War is Hades
The Trojan Women
Although written over 2,000 years ago, Euripides’ The Trojan Women treats themes that are quite contemporary. In their latest production, the Nevada Repertory Company delivers a moving production of this timeless classic in a modern translation by Nicholas Rudall.
The Trojan War has ended, and the men of Troy have been killed by the Greeks. Amid the ruins of the city of Troy, the Trojan women wait to learn what will happen to them. The Greeks are dividing them up, deciding which warrior will claim which woman as his slave or concubine.
As they wait, the women lament the ruins of their city and the loss of their husbands and children, while Greek soldiers stand sternly over them. The Trojan Women is not just about the horrors of war, but about what happens to women in wartime. In this play, war is a man’s game, and women do not understand it. These women live in a man’s world—a violent world that only brings suffering.
The story opens with a prologue in which the gods Poseidon (Ben Onyx Dowdy) and Athena (April Clelia Grenot) make a pact to cause great harm to the Greeks as they sail across the seas to return to their homelands. This opening informs the rest of the story, as the women continually wonder why the gods could allow such misery to occur. And while the Greeks coldly finish off the city of Troy, the audience knows that their share of suffering is to come.
At the center of the story is Hecuba (Angela Sonner), the queen of Troy, who is soon to become the slave of Odysseus. She is simultaneously a tower of strength and an embodiment of grief. As Hecuba, Sonner gives a riveting performance, sustaining an incredible intensity throughout the play. Her lines are delivered with beautiful lyricism and emotional rawness.
In fact, there are many strong performances. As Poseidon, Ben Onyx Dowdy superbly embodies the watery god with his fluid movements and commanding presence. As Talthybias, a Greek warrior charged with the duty of delivering the bad news to the women, Zachary Bortot portrays the emotional conflict of a character who is torn between his loyalty to the Greeks and his pity and admiration for the women. As Andromache, the wife of Hector, Sarah Potts’ grief and anger is very touching.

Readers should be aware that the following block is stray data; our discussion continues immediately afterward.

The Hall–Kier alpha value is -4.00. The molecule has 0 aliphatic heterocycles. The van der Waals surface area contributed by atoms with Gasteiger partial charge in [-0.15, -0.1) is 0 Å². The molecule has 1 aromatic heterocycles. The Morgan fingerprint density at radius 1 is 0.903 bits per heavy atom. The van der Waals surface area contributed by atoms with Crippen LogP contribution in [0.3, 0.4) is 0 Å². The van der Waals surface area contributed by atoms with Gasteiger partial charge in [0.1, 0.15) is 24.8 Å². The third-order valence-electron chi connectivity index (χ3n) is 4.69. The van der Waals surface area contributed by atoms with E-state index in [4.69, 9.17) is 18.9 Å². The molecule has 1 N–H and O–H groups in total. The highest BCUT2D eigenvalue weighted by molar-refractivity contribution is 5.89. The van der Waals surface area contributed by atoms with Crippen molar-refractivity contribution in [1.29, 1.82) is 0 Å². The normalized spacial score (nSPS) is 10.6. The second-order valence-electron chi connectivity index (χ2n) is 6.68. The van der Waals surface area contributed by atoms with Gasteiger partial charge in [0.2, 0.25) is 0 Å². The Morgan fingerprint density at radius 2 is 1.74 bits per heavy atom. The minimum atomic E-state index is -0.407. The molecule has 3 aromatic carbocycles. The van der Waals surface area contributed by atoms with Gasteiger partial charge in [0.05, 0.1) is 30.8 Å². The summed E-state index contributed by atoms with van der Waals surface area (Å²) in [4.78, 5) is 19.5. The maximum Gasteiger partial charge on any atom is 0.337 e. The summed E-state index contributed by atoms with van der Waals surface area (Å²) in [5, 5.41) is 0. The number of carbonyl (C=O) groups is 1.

But above all, The Trojan Women succeeds because director Sue Klemp has assembled such a strong ensemble. This group of actors make bold choices and movements, while displaying a deep commitment to the story.
Every director of a Greek drama must face the big question: What should one do with the Chorus? In this production, Klemp has chosen a Chorus of eight women who perform ritualized movements—acting both as a group and as individuals—as they deliver their odes to a haunting musical accompaniment.
The costumes, set, and lighting are appealing in their warm tones. The women wear tattered rags, while the Greeks wear warrior costumes and carry menacing weapons. The play runs an hour and 40 minutes without an intermission—a good choice that maintains the momentum of the performance.
The Trojan Women serves as a reminder that wars have very human consequences. Rather than bringing glory, wars only cause misery.